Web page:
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Couple donates 12 trees to NMSU campus to honor storytellers of the area

At one point or another most people have either been read or have read “The Giving Tree.” The children’s picture book centers around a little boy who eventually grows old and a tree, in an effort to make the boy happy, gives him parts of herself as he goes through different stages of life. She gives him apples to make money, branches to make a home and her trunk to make a boat. This continues until only a stump remains.

After being insured by the book "The Giving Tree." Randy and Cindy Farmer donated 12 Cedars of Lebanon trees to the NMSU campus. The trees can be found at 8 different locations throughout campus and will honor the storytellers of the area. (Created by Kiana Pinter)
Randy and Cindy Farmer purchase 12 cedars of Lebanon trees to be planted around New Mexico State University’s campus, after being inspired by the book "The Giving Tree." Pictured here is one of the trees outside the Skeen Hall that will be named after a storyteller of the area. (NMSU photo by Josh Bachman)

It was that book that inspired Randy and Cindy Farmer to purchase 12 Cedars of Lebanon trees to be planted around New Mexico State University’s campus. The first tree was planted at the original site of a “storytellers” tree, located on College Drive by the nematology lab buildings and Heritage Farm.

“The original tree was planted here during Fabian Garcia’s time. He was a part of the first graduating class and he was on the first football team,” Farmer said. “The reason why that tree ended up dying more recently was because the water stopped going through the canal here. A tree can’t go from a lush environment to a dry one all of a sudden,” he added.

The other 11 trees are spread out at seven other locations on campus: southeast of Educational Services Building, south of the campus Spiritual Center, west Garcia Annex, north Science Hall along Frenger Mall, east of Skeen Hall, west of Skeen Hall and the Heritage Farm site.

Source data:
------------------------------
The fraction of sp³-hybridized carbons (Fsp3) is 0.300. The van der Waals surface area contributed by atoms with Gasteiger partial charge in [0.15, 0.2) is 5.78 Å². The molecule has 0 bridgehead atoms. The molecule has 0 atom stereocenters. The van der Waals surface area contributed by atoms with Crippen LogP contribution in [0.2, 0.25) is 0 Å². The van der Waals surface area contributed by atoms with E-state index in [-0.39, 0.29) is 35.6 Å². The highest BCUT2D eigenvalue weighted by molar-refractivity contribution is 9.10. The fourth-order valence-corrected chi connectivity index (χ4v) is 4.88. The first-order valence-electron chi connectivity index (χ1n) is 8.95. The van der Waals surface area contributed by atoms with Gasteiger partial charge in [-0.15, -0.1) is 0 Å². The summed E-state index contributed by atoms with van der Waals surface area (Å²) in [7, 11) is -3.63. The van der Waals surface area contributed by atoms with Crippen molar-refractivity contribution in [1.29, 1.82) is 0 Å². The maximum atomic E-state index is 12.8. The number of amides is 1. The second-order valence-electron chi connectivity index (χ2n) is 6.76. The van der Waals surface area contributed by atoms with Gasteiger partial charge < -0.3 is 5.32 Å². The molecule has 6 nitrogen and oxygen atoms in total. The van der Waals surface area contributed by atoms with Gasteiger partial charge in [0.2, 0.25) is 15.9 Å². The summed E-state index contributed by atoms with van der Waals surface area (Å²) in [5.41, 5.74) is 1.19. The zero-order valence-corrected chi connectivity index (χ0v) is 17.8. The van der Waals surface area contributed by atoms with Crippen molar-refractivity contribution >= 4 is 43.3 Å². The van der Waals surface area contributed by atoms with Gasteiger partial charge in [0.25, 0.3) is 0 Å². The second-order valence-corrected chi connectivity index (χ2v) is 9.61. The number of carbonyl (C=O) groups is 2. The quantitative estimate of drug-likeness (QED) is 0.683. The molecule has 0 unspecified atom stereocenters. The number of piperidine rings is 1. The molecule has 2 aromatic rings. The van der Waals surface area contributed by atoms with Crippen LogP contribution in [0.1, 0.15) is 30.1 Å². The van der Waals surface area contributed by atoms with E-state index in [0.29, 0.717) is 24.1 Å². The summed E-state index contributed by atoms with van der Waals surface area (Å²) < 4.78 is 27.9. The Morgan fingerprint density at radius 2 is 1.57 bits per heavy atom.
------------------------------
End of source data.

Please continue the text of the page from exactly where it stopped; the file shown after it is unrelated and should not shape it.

The Cedars of Lebanon trees, which are approximately 20 feet high right now, but will reach a height of 120 feet and are said to represent eternity, strength and endurance. The Farmers are hoping to name the 12 trees after storytellers of the area. The first two tree names have been decided.

“I would like to name one tree, the tree planted at the original site in Jennie Curry’s honor and the second in Don Cotter’s honor,” he said. “The rest of the trees I want to be named to honor other great storytellers of the area.”

Jennie George Curry founded Storytellers of Las Cruces in 1927, a group that promotes, supports and encourages the art, knowledge and history of storytelling. It provides opportunities for anyone interested in storytelling to meet and engage in the art of storytelling and to bring storytelling skills, techniques and experience into new environments. In 1973, Curry published her book “Tumbleweed Tales,” a collection of stories about the Southwest, Christmas, Mother Goose and other topics. Curry believed that storytelling was a “service to the community” and that “stories should be told anywhere and everywhere, to anyone and everyone.”

Don Cotter, NMSU professor emeritus of horticulture and plant science spent 20 years researching vegetables as a physiologist and also teaching. He published his first photography book in early 2018 titled “Fran’s Organ Mountains.” The book is named after his late wife Frances Cotter and captures over 20 years’ worth of pictures of the Organ Mountains. His second book “The Cotter Family: An Adventure” was released in March 2018 and tells the story of an American family including history, adventures, international travel, unique experiences, notable events and people important to the family.

While a criterion hasn’t been set up just yet to name the rest of the trees, the Farmers would like the public’s input once it has. They would also like to make sure a plaque is placed on each tree so those who are passing by will know who the trees are named after and why.

“These trees aren’t for us or even our grandkids,” he said. “They are for our grandkid’s grandkids.”